Jack will be heading back to DSD today, his first day of preschool.  There are only a few children in his class, all with differing levels of hearing.  This year at least, we have found him a supportive educational community, and we can put aside the fear for a little while longer.  And yet, even after working so hard to make DSD a reality for Jack this year, I struggle with the decision.  Jack and Sam spent a fantastic August together at Sam’s daycare center.  Though shadowed by a nurse, Jack has been able to enjoy all of the ups and downsides of spending his days with peers.  It’s the first time he has been in a non-special education / non-medical facility.  He seems to have been able to fully participate despite the noisy rooms, despite his communication challenges.

 

Are we choosing a small environment devoid of “typical” children for Jack because we are afraid?  Or are we choosing it for all of the right reasons- for the qualifications of the teachers, the amazing facilities, the opportunity for a bilingual education?  And what about Sam, who went off to school today feeling alone and missing his brother. Am I making the right choice for him?

 

The rain came a day after our games, washing away our little town.  Cucumber Sauce- population of three humans plus an infinite number of figments- was gone before we heard the water in the gutters.  The little chalk town where the bakery is run by a pink seahorse who bakes sausage cake for turtles (but not for horses, because horses don’t eat sausage), isn’t a place where anyone can live forever.  We’d be fools, and very bad parents indeed, if we tried.

 

June: The Professional is Personal (and the Theoretical is Practical!)

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Faculty program planning

On June 1: I led a team of librarians in providing a workshop for faculty at our Summer Faculty Institute on campus.  I had the opportunity to invite the scholar, writer, technologist and all-around great person Dr. Tom Mackey to provide the keynote for the information literacy track that the library sponsored. Because our campus is undergoing a general education revision, a discussion of metaliteracy and its impact on information literacy was timely.  This is the first time that I have seen our library put forward such a cohesive effort to push library instruction out there, and I was proud to have been part of it.  Some great conversations emerged that I hope will help the UD Library move forward.

On June 2: I took Jack to Christiana Hospital for a swallow study (the first since 2014), to learn if he had regained any function now that he has had electronic stimulation therapy during feeding trials for a few years.  He was frightened by the large machinery (what three year old wouldn’t be) but we both tried to be brave.  He, as the machines whirred and clicked, and I too while listening to the radiologist’s subtle narration: “Come on, Jack- Oh, no… No, Jack, oh n-n-no…!”  Jack’s feeding therapist, Debbie, who has worked tirelessly with him on feeding, was visibly crushed by the lack of progress shown.  I was not.  While she may have seen advances in chewing, coughing to clear, etc., we still see plenty of aspiration at home, so this was no surprise.  We’ve seen so many miracles.  Alas, this one still eludes us for now.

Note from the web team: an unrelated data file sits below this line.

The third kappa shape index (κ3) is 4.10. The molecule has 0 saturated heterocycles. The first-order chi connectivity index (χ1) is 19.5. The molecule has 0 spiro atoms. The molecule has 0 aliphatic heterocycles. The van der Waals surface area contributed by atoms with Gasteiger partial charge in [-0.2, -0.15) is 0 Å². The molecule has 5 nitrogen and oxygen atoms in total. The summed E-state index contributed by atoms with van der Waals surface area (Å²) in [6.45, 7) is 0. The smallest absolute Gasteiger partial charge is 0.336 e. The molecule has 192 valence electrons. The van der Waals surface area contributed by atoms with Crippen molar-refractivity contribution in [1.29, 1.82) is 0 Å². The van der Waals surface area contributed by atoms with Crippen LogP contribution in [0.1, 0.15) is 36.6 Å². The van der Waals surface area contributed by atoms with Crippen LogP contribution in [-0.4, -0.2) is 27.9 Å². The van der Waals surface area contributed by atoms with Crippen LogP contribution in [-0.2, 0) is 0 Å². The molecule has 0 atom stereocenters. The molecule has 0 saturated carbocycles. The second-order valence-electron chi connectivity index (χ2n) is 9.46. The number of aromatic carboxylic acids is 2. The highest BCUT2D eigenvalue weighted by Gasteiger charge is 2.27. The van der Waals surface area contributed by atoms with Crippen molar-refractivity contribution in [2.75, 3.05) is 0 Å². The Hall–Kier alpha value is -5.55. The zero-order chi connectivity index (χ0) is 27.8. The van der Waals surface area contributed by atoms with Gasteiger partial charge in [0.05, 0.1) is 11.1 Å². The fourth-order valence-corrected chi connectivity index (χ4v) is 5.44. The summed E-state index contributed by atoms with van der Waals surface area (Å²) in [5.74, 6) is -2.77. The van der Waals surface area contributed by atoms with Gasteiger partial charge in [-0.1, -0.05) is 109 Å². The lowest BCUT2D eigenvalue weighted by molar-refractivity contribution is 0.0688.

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Cramming for the IEP meeting

On June 3: John and I joined a team of 15 educators, nurses, therapists, and administrators for Jack’s first IEP meeting.  An IEP (Individualized Education Plan) is a very important document for special needs children who will require extra educational supports; the meeting represented an important transition for Jack.  Because he is now three, he will no longer receive school and therapy services through Child Development Watch, (“CDW“) which is Delaware’s early intervention program.  This IEP meeting would determine which therapy services would be provided to Jack and how frequently, and what school placement will provide the “least restrictive environment” for him.  In the many meetings which led up to the IEP meeting, I was amazed to find myself feeling overwhelmed and inadequate despite my M.Ed and professional background.  I found the back and forth between school district representatives, caseworkers, teachers and therapists dizzying.  I encountered what it must feel like to be in a bad information literacy class, with a librarian who speaks in his own acronyms, his own language- but doesn’t take the time to gauge the learner’s needs and adjust his pace.  Thus, it took a lot of work in the six months prior to the June 3rd meeting -a lot of reading, a lot of discussion with family educators and deaf education advocates- for me to gain a functional understanding of the issues and to build a sense of what questions I needed to ask, what to leave unsaid.  Thanks to these partners and a great deal of careful groundwork, the meeting (which had shown every sign of being somewhat contentious) went smoothly, and we got Jack the placement at Delaware School for the Deaf that we had so hoped for in the coming year. We’re happy to report that he will attend school all day, 5 days a week, in a sign-supported speech learning environment starting this September.